DiNardo et al. cite the 2012 Position Statement of the European Association for the Study of Diabetes (EASD) and the American Diabetes Association (ADA), which expressed “mounting concerns about [the] potential adverse effects and new uncertainties regarding the benefits of intensive glycemic control.” However, if you read the report, you find the following recommendations: “…interventions designed to impact an individual’s physical activity levels and food intake are critical parts of type-2 diabetes management….all patients should receive standardized general diabetes education …with a specific focus on dietary interventions and the importance of increasing physical activity.” The report goes on to say that “… establishing a goal of weight reduction, or at least weight maintenance, is recommended” … “patients should be advised to eat healthy foods … high in fiber (such as vegetables, fruits, whole grains, and legumes), low fat dairy products, and fresh fish…” and “… as much physical activity as possible should be promoted, ideally aiming for at least 150/min week of moderate activity…”
In reading these recommendations, it seems that both EASD and ADA are strong health promotion advocates. In terms of glycemic control, they suggest individual targets for glycemic control should be established through conversations between the doctor and patient with the added note that “…healthier patients should be given lower glycemic targets (e.g., HbA1c <6.5-7.0 percent) and tighter control of body weight, blood pressure, and circulating lipids…” to preserve the patient’s quality of life. This is very instructive to health promotion practitioners, but certainly not prescriptive.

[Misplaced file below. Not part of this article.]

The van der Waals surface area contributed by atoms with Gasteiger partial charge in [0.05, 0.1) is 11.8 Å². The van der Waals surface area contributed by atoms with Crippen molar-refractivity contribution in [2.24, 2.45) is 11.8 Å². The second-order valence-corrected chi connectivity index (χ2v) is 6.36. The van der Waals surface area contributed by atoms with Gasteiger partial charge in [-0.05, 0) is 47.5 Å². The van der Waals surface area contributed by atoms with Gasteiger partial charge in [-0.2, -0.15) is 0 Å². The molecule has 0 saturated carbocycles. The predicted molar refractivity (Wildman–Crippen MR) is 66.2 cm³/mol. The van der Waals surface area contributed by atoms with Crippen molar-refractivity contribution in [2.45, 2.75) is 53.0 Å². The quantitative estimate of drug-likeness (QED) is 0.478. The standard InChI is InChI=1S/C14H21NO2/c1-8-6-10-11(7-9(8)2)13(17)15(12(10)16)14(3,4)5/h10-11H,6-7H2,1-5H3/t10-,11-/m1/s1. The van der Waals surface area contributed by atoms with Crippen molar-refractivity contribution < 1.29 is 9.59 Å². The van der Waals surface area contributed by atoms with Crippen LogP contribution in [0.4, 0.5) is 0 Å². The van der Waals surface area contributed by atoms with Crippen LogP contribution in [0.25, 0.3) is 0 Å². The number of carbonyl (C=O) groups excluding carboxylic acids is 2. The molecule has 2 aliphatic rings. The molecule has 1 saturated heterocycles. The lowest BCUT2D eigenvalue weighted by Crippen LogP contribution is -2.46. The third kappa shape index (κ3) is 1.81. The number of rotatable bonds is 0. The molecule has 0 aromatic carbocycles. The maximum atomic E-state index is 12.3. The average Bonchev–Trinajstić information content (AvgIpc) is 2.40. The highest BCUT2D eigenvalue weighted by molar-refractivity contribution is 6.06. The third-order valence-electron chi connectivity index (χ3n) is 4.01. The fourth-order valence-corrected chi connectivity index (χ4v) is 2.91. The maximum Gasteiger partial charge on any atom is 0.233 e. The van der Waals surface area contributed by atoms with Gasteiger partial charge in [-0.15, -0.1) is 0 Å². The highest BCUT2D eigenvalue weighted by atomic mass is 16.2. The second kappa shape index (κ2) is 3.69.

Another study cited by DiNardo et al. is presented as evidence that Diabetes Prevention Program (DPP) is not effective because it was stopped prematurely. The authors imply that the study was stopped because of poor long-term results or, even worse, that the intervention may have been harmful to patients.
To refresh readers’ memories, the DPP was a clinical trial that randomly assigned overweight or obese patients to an “intensive” lifestyle intervention that promoted weight loss through decreased caloric intake and increased physical activity. Intervention group patients were compared to control group patients who only received “diabetes support and education programs.”
It should be noted that the control group received three group sessions annually focused on diet, exercise, and social support, over a four-year period. In subsequent years, that level of “support” for controls was limited to once a year. In my opinion, the control group received a substantial intervention, although not as intensive as the intervention group. Regardless, the reason the study was stopped was there were no significant differences in cardiovascular morbidity and mortality after 10 years. Death rates were about the same (1-3 percent per 100 person years) for both treatment and control group subjects.
However, there were noteworthy differences between the treatment and control groups. Treatment subjects with type-2 diabetes were able to lose weight and maintain modest weight loss over 10 years (with an average weight loss of 6 percent at the end of the trial for the treatment group vs. a 3.5 percent weight loss for the control group). Other positive findings included improvements in glycated hemoglobin levels, meaning that fewer treatment patients needed insulin. Treatment subjects experienced a partial remission of diabetes during the first four years of the trial and benefited from reductions in urinary incontinence, sleep apnea, and depression, coupled with improvements in quality of life, physical functioning, and mobility.